MASSAGE THERAPISTS work the soft tissue structures of the body to prevent and alleviate pain, discomfort, muscle spasms, and stress; and to promote health and wellness. They massage clients, using manual techniques and other therapies, to positively affect the health and well being of the client. They apply alcohol, oils, or other rubbing compound and massage the body to encourage blood circulation, relax contracted muscles, or to relieve other conditions. They give steam or dry heat, ultraviolet or infrared, or water treatments at the request of clients or at the instruction of physicians. More physicians are prescribing therapeutic massage to help in the healing process of their patients.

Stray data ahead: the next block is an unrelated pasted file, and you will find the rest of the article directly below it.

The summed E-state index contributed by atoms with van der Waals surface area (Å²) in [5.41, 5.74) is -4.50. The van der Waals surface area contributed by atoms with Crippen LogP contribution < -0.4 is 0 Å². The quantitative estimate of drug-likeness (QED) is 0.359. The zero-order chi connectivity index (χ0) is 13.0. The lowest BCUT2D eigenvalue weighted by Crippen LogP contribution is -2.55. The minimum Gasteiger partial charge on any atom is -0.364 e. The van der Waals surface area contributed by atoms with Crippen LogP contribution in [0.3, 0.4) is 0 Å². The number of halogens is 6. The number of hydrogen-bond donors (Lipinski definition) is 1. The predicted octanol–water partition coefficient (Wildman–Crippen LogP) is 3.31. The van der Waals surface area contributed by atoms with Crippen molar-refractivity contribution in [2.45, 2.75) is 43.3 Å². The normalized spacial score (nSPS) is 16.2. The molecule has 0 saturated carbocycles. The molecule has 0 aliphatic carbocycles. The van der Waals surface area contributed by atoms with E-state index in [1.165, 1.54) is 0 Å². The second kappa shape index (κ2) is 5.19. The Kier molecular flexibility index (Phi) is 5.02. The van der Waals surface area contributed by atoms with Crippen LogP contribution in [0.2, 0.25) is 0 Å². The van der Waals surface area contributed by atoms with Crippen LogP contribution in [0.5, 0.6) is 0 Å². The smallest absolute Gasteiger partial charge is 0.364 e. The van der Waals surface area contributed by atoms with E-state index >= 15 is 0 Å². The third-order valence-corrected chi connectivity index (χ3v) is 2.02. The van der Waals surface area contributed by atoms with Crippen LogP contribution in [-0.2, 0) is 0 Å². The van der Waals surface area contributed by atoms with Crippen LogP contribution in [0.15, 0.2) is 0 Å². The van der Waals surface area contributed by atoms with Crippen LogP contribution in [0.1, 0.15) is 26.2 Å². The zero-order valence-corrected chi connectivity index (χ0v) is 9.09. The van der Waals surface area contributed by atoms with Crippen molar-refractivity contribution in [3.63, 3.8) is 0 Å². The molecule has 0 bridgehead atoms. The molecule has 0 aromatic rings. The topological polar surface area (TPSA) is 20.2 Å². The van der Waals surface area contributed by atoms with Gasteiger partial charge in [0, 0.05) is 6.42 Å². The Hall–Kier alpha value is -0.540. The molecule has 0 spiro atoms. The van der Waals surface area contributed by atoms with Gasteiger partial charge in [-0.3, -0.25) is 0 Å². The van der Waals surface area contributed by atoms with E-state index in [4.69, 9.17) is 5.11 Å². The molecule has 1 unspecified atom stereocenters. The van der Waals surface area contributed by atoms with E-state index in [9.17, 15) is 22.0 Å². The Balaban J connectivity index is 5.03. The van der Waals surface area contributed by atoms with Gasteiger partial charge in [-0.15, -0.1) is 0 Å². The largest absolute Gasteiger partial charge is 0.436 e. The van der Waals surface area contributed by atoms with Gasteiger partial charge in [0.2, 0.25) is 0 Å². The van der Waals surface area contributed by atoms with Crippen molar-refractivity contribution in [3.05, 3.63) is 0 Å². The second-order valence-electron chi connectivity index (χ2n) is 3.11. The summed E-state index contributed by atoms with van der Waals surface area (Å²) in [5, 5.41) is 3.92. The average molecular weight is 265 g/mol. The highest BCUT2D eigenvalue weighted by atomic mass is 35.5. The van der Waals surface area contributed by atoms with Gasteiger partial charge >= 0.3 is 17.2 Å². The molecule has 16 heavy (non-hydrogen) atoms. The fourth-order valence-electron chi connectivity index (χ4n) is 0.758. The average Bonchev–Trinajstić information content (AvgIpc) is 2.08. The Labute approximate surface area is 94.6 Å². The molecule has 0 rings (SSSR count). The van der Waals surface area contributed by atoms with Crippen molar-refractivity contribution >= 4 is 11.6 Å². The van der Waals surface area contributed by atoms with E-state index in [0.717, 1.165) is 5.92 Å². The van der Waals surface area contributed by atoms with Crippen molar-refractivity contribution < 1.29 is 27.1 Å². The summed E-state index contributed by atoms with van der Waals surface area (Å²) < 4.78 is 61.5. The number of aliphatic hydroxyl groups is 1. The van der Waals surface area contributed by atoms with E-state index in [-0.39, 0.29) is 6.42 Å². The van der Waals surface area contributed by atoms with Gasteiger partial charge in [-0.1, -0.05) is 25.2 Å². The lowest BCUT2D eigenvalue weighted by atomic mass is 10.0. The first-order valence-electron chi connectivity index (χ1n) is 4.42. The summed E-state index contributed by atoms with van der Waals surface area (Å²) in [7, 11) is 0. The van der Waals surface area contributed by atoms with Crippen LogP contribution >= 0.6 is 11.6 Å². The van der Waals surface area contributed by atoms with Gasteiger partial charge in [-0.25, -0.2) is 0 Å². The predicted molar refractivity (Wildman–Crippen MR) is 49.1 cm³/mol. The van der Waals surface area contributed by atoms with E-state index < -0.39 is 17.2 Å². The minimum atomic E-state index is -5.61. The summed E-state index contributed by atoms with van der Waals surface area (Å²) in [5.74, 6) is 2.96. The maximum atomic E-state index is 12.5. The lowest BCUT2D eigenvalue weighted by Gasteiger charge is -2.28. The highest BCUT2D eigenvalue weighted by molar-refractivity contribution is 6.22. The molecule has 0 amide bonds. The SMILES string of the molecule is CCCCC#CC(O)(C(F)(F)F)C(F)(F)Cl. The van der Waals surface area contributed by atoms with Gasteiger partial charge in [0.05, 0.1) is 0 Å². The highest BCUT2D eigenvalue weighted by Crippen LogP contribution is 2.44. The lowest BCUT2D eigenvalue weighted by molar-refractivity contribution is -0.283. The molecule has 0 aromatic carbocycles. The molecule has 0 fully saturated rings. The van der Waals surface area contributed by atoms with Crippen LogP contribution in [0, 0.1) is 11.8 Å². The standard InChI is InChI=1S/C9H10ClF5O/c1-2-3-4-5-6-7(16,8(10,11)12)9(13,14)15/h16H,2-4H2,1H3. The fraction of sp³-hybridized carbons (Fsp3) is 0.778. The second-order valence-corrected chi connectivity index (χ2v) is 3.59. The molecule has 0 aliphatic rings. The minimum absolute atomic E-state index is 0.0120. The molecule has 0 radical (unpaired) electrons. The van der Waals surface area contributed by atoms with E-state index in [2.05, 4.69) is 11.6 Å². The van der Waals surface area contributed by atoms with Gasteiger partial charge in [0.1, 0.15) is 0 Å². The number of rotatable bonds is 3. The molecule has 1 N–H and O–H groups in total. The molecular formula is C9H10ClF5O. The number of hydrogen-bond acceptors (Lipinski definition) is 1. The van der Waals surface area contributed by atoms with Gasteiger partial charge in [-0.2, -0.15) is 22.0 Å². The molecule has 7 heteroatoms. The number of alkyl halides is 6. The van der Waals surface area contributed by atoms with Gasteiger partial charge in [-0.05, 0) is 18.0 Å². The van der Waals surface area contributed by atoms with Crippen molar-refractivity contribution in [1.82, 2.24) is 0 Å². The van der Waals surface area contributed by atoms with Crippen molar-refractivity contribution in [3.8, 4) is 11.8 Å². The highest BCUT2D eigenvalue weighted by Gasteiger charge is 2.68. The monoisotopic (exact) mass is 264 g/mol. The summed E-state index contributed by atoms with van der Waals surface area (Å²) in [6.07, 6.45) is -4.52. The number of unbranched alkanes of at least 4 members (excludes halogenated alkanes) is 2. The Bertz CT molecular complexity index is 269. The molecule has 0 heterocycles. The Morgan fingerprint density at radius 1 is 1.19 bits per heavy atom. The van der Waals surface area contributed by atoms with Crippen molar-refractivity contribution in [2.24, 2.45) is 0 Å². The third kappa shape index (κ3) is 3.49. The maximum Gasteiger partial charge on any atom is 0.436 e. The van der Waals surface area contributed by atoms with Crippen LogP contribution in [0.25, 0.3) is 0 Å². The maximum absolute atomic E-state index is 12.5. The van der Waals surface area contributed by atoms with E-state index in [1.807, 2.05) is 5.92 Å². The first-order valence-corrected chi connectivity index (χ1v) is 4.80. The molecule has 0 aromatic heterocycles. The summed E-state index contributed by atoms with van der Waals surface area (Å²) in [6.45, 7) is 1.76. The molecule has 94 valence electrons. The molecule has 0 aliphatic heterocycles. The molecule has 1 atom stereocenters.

Salary, Size & Growth
- $30,000 average per year ($14.50 per hour)
- A medium occupation (60,000 workers in 2010)
- Expected to grow moderately (1.9% per year)
Some states require MASSAGE THERAPISTS to be licensed or certified. Regulatory agencies require a minimum of 500 hours or more of classroom training in massage and related subjects, such as anatomy, physiology, business ethics, first aid, and CPR from an accredited school; and the passing of an exam. The National Certification Board for Therapeutic Massage and Bodywork (NCBTMB) certifies massage therapists who pass an exam testing their knowledge and ability to perform competently. Vocational schools offer accredited massage training programs.